Accidents happen, even to the most responsible drivers. If you have been involved in a collision where someone has been injured or killed, Florida state law requires that you remain at the scene of the crash until you have passed your name, address, vehicle registration number, and driver’s license information on to the injured party as part of your duty to give information and render aid, even if that other driver has no car insurance in Delaware. If you or someone else is injured, you should call for emergency medical services. It is also important to immediately notify local law enforcement so that a report can be taken. Be prepared to give a detailed and accurate account of the events leading up to the collision to responding law enforcement officers, and also take down information such as the names of the police officers and witnesses you spoke with for your own accident report.
In addition, you should also report the incident to your insurance company as soon as possible, closely following your company’s claim procedures. If your collision involved another driver, obtain their name, address, phone number, insurance information, driver’s license number, and the make and model of the car they were driving during the collision. You should also be prepared to report the extent of the damage to both cars, how the accident happened, what occurred during the accident, and the names and contact information of any witnesses at the scene. Any police report filed must also be copied and sent to your insurance company.
When all of your information has been received, your insurance company will investigate and pay your claim based on how much coverage you have purchased, as indicated in your policy. If your claim is delayed, the insurance company must notify you periodically until it is processed. In the event that your claim is denied, your insurance company will notify you in writing.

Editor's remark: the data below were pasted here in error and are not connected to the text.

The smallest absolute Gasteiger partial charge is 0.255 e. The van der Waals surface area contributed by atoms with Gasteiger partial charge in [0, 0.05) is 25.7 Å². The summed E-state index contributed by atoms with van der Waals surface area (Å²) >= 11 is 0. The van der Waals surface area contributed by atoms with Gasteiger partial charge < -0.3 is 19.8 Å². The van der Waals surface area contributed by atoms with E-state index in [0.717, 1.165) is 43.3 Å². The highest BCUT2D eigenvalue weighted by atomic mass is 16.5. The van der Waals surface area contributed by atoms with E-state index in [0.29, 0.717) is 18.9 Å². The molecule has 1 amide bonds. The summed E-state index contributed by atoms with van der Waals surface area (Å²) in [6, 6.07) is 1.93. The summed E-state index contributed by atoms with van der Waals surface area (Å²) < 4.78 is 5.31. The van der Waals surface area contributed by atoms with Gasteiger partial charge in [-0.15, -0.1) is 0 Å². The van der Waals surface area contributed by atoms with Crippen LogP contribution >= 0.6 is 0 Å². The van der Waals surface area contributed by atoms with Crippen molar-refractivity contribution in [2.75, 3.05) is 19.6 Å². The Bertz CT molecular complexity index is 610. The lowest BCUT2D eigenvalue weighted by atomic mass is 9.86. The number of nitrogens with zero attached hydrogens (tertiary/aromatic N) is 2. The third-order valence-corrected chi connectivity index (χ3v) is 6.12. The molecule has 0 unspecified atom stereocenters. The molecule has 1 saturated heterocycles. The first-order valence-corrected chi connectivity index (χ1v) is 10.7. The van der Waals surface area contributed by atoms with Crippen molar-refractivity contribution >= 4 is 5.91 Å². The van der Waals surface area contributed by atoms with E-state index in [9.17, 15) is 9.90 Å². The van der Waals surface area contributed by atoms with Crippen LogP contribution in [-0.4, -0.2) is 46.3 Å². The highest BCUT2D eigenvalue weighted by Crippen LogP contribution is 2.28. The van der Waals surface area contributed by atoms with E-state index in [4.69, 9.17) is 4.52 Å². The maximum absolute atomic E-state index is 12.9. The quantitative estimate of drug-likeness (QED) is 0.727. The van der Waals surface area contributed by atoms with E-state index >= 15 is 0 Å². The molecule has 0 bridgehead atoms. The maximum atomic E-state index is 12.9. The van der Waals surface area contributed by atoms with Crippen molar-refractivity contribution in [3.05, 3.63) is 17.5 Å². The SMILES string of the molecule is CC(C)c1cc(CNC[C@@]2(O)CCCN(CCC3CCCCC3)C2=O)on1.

Your insurance company may also seek subrogation, which typically happens when someone else was at fault for an accident you were in. Your insurance will cover the costs of any medical or repair bills you had, but your insurance will then reach out to the at-fault driver’s insurance company for compensation. During this process, you should cooperate fully with your insurance company to ensure that this process goes smoothly. If you intend to settle with the at-fault driver or their insurance company, be sure to notify your insurance company.
Insurance for High-Risk Drivers
Your driving record may make it difficult for you to get auto insurance coverage, especially if you have a lengthy history of accidents, tickets, drunk driving, or driving without insurance. If you have this type of driving record, you may be required by law to file an SR-22, a document that shows proof of your financial responsibility. Unfortunately, the average cost of car insurance in Delaware for high-risk drivers is significantly higher.
You may also be asked to provide a SR-22 form to the state if you were caught driving without insurance, got a DUI or DWI, caused an accident without insurance, have too many traffic violations and tickets within a short time span, or have had your license suspended or revoked. Your insurance company should do this for you, but not all companies provide this service. Therefore, be sure that you choose an insurance company that provides this service for you if you are required to hold the SR-22 form. According to the Florida Department of Highway Safety and Motor Vehicles, those who cause a car crash and don’t have insurance coverage must have their coverage certified via SR-22 form for three years and get releases stating that those who suffered vehicle damages or injuries as a result of the accident have been appropriately compensated.
The Florida Department of Financial Services, Consumer Services Division offers assistance to anyone shopping for insurance. They will answer inquiries related to insurance, look into complaints with specific agencies, agents, or brokers, educate consumers on insurance law and procedures, and enforce insurance law on the consumer’s behalf if needed. You can contact them at 1-877-693-5236.